do something on my own. I used only Jukka from Wigwam. I wasnt
doing any solo concerts yet at the time, just composing at home. I
didnt dare to bring out the tunes. Its very hard in the
beginning...like when your first song is being played you say, is
this my tune? (laughter)
RS: Your second album, B The Magpie was released by Virgin
Records in England around the same time as Wigwams Nuclear
Niteclub. Was there some joint effort by Love and Virgin Records
to give you and Wigwam some sort of international exposure.
PEKKA: Yeah, I guess thats the way it was. I think they met
at some festival, the Virgin people and the Love people, and they
exchanged records, the way record company people do and they liked
Wigwam and my music.
RS: Have you done any solo gigs with anyone in England?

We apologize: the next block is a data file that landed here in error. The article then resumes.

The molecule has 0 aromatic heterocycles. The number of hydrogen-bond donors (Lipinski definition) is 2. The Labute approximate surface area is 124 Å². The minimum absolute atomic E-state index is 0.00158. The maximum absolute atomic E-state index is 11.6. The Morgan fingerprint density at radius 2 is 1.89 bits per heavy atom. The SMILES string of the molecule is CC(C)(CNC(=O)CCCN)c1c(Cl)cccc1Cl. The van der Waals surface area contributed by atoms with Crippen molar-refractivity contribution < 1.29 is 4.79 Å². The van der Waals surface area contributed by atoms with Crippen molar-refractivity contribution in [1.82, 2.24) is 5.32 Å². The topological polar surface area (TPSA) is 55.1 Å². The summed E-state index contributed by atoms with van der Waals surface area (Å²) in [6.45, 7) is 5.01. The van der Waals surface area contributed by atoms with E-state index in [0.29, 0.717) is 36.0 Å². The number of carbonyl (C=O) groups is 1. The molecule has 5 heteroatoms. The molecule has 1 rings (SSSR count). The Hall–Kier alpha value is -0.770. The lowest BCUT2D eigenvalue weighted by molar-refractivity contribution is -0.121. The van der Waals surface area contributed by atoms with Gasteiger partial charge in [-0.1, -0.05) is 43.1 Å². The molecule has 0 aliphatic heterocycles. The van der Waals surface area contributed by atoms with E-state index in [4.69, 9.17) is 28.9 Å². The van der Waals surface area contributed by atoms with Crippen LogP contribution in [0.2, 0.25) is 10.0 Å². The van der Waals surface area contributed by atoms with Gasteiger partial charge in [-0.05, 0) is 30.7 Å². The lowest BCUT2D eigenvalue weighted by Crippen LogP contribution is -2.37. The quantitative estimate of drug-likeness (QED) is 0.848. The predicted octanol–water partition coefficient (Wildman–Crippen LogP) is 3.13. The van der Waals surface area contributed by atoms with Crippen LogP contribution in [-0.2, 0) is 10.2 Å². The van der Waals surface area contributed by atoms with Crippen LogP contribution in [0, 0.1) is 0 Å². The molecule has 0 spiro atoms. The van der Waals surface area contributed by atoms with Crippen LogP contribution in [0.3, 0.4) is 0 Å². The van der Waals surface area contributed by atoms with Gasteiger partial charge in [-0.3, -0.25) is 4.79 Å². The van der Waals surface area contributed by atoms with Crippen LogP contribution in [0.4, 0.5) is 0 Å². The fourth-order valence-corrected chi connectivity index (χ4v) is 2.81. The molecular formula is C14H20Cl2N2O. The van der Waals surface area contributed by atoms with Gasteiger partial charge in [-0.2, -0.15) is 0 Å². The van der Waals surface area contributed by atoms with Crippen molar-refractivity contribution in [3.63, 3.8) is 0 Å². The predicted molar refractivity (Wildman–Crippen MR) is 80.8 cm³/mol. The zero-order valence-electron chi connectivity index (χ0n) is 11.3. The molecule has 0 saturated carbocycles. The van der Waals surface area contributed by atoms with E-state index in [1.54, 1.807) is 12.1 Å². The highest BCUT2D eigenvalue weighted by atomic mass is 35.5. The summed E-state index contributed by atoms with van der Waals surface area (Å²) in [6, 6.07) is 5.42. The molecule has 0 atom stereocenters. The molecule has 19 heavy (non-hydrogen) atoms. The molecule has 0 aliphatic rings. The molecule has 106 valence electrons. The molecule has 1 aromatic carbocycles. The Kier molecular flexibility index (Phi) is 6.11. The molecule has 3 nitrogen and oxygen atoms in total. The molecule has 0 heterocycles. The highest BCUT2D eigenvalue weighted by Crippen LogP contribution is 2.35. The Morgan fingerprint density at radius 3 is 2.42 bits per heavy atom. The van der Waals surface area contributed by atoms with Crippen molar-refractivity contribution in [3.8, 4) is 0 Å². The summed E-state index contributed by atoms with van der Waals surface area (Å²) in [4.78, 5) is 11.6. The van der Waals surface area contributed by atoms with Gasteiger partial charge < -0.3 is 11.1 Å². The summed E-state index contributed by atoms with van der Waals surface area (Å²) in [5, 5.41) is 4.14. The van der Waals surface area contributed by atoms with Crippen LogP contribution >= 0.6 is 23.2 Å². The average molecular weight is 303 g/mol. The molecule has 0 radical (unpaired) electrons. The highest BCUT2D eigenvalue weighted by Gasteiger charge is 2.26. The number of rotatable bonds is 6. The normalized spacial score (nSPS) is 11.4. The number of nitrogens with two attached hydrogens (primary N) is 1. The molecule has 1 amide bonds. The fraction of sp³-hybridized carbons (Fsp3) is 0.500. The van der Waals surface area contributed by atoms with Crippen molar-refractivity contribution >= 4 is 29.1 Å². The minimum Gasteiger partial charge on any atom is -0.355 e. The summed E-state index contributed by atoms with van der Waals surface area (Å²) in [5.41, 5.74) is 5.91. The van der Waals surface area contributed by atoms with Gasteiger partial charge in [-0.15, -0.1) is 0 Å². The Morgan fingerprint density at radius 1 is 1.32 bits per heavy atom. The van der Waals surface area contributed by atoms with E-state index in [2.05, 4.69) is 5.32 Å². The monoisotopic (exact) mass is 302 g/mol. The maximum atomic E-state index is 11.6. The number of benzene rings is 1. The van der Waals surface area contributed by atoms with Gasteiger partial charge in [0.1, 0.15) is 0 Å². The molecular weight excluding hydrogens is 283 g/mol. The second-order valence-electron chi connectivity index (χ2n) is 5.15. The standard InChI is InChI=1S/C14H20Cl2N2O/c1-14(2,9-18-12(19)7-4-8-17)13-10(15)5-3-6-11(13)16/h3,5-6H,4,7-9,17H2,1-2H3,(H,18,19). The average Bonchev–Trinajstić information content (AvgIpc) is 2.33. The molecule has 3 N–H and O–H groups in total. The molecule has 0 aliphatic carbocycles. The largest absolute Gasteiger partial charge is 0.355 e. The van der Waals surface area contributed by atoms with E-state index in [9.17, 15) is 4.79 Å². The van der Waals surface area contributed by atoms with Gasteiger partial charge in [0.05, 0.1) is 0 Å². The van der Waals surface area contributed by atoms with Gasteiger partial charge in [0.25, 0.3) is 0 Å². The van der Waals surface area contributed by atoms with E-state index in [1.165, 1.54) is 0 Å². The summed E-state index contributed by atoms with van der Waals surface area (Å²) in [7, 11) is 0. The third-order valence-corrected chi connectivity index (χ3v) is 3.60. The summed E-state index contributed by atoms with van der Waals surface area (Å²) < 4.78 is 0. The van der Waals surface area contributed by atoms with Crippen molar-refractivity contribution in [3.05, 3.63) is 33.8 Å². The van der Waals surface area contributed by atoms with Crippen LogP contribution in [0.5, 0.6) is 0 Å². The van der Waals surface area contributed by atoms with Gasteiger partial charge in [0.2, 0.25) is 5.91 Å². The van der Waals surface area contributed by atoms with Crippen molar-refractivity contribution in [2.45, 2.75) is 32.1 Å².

RS: In that it was a concept album, was B The Magpie played
live in its entirety?
PEKKA: No, it was played in bits. And it was a very short time to
record it. We had only four days in the studio.
RS: How did you and Mike Oldfield come to collaborate together on
your third solo album from 1977, Mathematicians Air Display...?
PEKKA: At the time, Virgin Records had B The Magpie. Also,
Mike had a copy of it and thought it was kind of his music, same kind
of music. At the same time he was a bit depressed because the second
album he made, Hergest Ridge was not accepted by the press...
And he was just alone in his big country house. So, the Virgin people
tried to find people to play with him, and he liked my album. So,
they flew me over, also Pierre Moerlin. First we did our own tapes,
nothing for the record. The second time I flew over we started to
make tunes, and one of them Mathematicians Air Display
we felt was so good it could it could be released on a record. At